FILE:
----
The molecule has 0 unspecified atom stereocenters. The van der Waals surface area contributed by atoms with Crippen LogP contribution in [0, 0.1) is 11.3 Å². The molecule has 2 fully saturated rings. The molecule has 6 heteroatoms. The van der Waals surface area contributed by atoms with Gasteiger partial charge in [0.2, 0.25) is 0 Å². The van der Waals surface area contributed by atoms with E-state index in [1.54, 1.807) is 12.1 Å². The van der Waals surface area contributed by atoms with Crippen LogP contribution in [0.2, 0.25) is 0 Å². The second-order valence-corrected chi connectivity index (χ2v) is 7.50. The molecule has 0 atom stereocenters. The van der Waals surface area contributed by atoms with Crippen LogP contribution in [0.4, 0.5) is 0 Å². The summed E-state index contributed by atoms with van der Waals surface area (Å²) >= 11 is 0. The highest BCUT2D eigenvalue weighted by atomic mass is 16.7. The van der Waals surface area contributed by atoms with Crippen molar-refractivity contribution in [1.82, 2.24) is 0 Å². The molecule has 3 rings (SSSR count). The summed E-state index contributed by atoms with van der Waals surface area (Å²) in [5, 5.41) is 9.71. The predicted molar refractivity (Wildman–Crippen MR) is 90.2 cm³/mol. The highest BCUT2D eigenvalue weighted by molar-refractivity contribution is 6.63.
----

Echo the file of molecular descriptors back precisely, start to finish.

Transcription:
The molecule has 0 unspecified atom stereocenters. The van der Waals surface area contributed by atoms with Crippen LogP contribution in [0, 0.1) is 11.3 Å². The molecule has 2 fully saturated rings. The molecule has 6 heteroatoms. The van der Waals surface area contributed by atoms with Gasteiger partial charge in [0.2, 0.25) is 0 Å². The van der Waals surface area contributed by atoms with E-state index in [1.54, 1.807) is 12.1 Å². The van der Waals surface area contributed by atoms with Crippen LogP contribution in [0.2, 0.25) is 0 Å². The second-order valence-corrected chi connectivity index (χ2v) is 7.50. The molecule has 0 atom stereocenters. The van der Waals surface area contributed by atoms with Crippen LogP contribution in [0.4, 0.5) is 0 Å². The summed E-state index contributed by atoms with van der Waals surface area (Å²) >= 11 is 0. The highest BCUT2D eigenvalue weighted by atomic mass is 16.7. The van der Waals surface area contributed by atoms with Crippen molar-refractivity contribution in [1.82, 2.24) is 0 Å². The molecule has 3 rings (SSSR count). The summed E-state index contributed by atoms with van der Waals surface area (Å²) in [5, 5.41) is 9.71. The predicted molar refractivity (Wildman–Crippen MR) is 90.2 cm³/mol. The highest BCUT2D eigenvalue weighted by molar-refractivity contribution is 6.63.